Late November 2016 saw us in Chennai for a workshop on writing science. This was held in the MSSRF building there. The M. S. Swaminathan Research Foundation brings together people interested and engaged in sustainable livelihoods among other things. And, indeed, throughout our brief stay there, we not only interacted with such men and women as part of the workshop but also witnessed the coming and going of others. Each one involved in something thrilling like coastal systems, fisheries or forests.
As for the workshop, you will find more about it here.
This blog post is about the garden in the main Foundation building.
We were told that the garden reflects a classification of lands into 5 categories in ancient Tamil literature dating some 2000 years back. Sangam literature, we were informed, contains references to this phenomenon.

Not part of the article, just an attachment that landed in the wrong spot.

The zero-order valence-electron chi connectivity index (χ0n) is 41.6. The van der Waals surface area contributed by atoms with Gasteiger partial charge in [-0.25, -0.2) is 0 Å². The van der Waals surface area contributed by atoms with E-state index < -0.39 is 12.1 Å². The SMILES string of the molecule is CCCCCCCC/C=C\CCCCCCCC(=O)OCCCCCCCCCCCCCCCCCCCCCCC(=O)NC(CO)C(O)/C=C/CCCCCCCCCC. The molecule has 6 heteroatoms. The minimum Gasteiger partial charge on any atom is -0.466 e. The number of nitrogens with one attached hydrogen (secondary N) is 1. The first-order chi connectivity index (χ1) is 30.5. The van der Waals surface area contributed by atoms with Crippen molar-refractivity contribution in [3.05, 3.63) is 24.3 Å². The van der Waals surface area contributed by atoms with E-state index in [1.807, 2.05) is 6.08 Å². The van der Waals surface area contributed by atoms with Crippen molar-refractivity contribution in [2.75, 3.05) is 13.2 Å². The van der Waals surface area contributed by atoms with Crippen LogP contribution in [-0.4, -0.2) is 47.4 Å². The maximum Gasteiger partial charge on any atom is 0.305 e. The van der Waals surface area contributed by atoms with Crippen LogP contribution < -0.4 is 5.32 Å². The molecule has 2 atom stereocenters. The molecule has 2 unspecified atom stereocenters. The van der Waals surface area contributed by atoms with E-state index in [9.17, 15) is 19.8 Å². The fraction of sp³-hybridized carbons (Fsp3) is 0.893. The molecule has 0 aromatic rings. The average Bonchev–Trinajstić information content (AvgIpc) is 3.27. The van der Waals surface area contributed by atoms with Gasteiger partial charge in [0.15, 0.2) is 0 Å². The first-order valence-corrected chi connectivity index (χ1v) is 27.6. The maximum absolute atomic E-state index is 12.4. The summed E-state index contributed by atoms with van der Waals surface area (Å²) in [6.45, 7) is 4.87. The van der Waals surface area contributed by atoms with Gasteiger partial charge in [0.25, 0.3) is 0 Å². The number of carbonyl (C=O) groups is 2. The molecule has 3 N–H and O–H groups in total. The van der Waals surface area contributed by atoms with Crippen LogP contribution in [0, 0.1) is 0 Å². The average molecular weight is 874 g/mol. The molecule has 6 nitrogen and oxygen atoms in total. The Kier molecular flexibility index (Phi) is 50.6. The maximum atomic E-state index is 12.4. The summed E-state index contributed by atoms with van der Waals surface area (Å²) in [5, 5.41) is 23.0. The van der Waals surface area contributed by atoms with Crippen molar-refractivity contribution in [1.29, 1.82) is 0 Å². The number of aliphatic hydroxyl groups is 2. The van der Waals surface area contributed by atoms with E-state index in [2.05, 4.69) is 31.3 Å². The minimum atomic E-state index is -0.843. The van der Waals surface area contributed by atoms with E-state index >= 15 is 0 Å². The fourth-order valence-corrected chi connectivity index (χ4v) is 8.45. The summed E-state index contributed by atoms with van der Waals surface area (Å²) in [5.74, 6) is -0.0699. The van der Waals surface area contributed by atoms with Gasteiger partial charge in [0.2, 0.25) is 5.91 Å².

Kurinji or hilly areas, Mullai or forests, Marutham or croplands, Neithal or seashores and Pālai or deserts.
There were even iconic animals for each region: Monkey, elephant, horse and bull for Kurinji, deer for Mullai, water buffalo, freshwater fish for Marutham, crocodile, shark for Neithal and fatigued elephant, tiger, or wolf for Palai.
Tolkappiyam deals with it in detail.
It was indeed very gratifying to see that this foundation has replicated those categories in the small garden that nestles in the heart of the main building!
MSSRF works hard and with youthful vigour, celebrating global initiatives like the Year of Pulses and Pulses Panchayat through the many men and women engaged in implementing and broadcasting its mission.
There is also a Touch and Smell garden for the visually impaired in another part of the complex.
Such keen engagement with the human and geographical environment interface is surely a reflection of aspirations of the Foundation!